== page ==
Windows Subsystem for Linux

January 14, 2021 — November 23, 2021

computers are awful
MS Windows
Figure 1

Historically there are a thousand small annoyances in getting software developed for linux to run on windows. Since 2020 or so, the number of annoyances has been vastly reduced by Window Subsystem for Linux (WSL) WSL installs a miniature Linux distro backed by the Windows OS, that runs within Windows. This means that I can copy-paste linux setup instructions for my favourite software packages into a terminal on my windows machine and have it run. For activities like cloud compute, which usually presume the cloud is made of linux, this is extremely helpful, since there is less likely to be difference between installing my development environment locally and on the cloud.

Here are my notes on that.

There are two flavours of WSL: WSL1 and WSL2. I understand they are backed by different technology, the distinction between which has been written about in various places, and I am hoping I do not need to care about. tl;dr; everyone is using WSL2 now; I will do my best to learn nothing about WSL1.

1 Installation

Classic install procedures have changed a lot, so it is worth googling At time of publication, the Microsoft official instructions are now simply to run PowerShell as administrator and execute:

wsl --install

I find the Ubuntu explanation enlightening to understand what is actually going on:

The recommended way to install Ubuntu on WSL is through the Microsoft Store.

The following Ubuntu releases are available as apps on the Microsoft Store:

  • Ubuntu 20.04 LTS (Focal) is the current LTS release, supporting both x64 and ARM64 architecture.
  • Ubuntu (without the release version) always follows the recommended release, switching over to the next one when it gets the first point release. Right now it installs Ubuntu 20.04 LTS.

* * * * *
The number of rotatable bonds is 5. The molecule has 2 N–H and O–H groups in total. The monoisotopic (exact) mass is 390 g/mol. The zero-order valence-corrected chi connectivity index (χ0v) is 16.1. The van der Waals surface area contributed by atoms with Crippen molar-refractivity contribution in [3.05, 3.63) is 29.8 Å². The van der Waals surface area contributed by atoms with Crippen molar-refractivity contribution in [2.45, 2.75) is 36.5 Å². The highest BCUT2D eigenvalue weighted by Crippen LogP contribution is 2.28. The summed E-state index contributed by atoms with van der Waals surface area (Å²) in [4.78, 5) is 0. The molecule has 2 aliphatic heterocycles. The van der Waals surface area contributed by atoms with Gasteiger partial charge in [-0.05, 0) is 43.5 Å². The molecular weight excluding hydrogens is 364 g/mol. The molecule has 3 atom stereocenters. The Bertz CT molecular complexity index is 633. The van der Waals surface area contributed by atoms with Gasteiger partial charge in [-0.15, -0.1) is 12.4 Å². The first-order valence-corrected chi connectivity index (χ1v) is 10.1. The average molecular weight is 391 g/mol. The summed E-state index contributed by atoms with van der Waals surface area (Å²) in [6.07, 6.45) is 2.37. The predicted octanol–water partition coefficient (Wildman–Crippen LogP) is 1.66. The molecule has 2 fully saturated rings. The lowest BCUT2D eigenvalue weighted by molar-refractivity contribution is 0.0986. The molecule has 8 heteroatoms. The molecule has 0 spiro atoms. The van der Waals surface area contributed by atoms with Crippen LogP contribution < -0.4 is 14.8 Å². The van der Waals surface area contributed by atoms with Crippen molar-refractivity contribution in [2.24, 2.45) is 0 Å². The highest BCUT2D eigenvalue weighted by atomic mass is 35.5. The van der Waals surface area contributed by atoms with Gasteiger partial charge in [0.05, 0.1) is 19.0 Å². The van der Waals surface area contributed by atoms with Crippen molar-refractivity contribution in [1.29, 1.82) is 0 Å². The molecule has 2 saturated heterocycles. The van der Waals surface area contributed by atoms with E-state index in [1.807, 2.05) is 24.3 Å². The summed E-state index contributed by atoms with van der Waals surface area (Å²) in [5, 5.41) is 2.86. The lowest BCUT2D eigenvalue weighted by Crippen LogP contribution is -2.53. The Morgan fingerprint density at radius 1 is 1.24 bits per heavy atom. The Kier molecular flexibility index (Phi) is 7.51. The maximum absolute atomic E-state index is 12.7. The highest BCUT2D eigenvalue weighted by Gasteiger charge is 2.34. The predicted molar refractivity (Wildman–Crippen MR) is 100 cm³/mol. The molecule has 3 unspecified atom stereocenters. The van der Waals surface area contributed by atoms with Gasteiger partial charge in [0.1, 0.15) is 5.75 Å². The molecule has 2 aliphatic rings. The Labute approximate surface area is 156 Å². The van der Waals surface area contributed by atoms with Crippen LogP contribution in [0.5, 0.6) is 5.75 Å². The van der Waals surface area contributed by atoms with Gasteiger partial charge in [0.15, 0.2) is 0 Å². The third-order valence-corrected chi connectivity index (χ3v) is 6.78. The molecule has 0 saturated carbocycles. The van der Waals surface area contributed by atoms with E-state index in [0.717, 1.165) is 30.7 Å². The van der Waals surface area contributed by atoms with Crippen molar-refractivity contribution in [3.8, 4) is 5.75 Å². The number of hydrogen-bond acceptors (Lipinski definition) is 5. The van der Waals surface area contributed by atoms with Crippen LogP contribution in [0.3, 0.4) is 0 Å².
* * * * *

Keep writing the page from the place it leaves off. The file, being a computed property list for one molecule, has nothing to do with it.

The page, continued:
Each app creates a separate root file system in which Ubuntu shells are opened but app updates don’t change the root file system afterwards. Installing a different app in parallel creates a different root file system allowing you to have both Ubuntu LTS releases installed and running in case you need it for keeping compatibility with other external systems. You can also upgrade your Ubuntu 16.04 to 18.04 by running do-release-upgrade and have three different systems running in parallel, separating production and sandboxes for experiments.

2 Invocation

After installing, say, an Ubuntu distro I have an ubuntu.exe command. Cute! But slightly confusing. The wsl command can launch many different distros, and even launch into particular apps inside a distro. This app is a favourite of mine.:

wsl fish

Each distro is effectively a separate customised virtual machine, AFAICS. This conflates the idea of the virtual machine and the software which runs on the virtual machine to my mind, but maybe this confusion is OK for the current purposes. Or maybe advanced users can disentagle these.

3 Compatible terminals

Windows and linux use different terminal standards, so if you are not satisfied with the build-in terminal emulation (I am not), you need to install a terminal app which runs on windows but understands posix. Pro tip: Cmder supports both windows and posix conventions


I hear reports that WSL GUIs run for some apps, if you have an X server. I suspect this is not officially supported? Anyway, worth trying. It will need a Windows-compatible X-server I suspect. Here are two options that were mentioned on the chat at work:

5 Incoming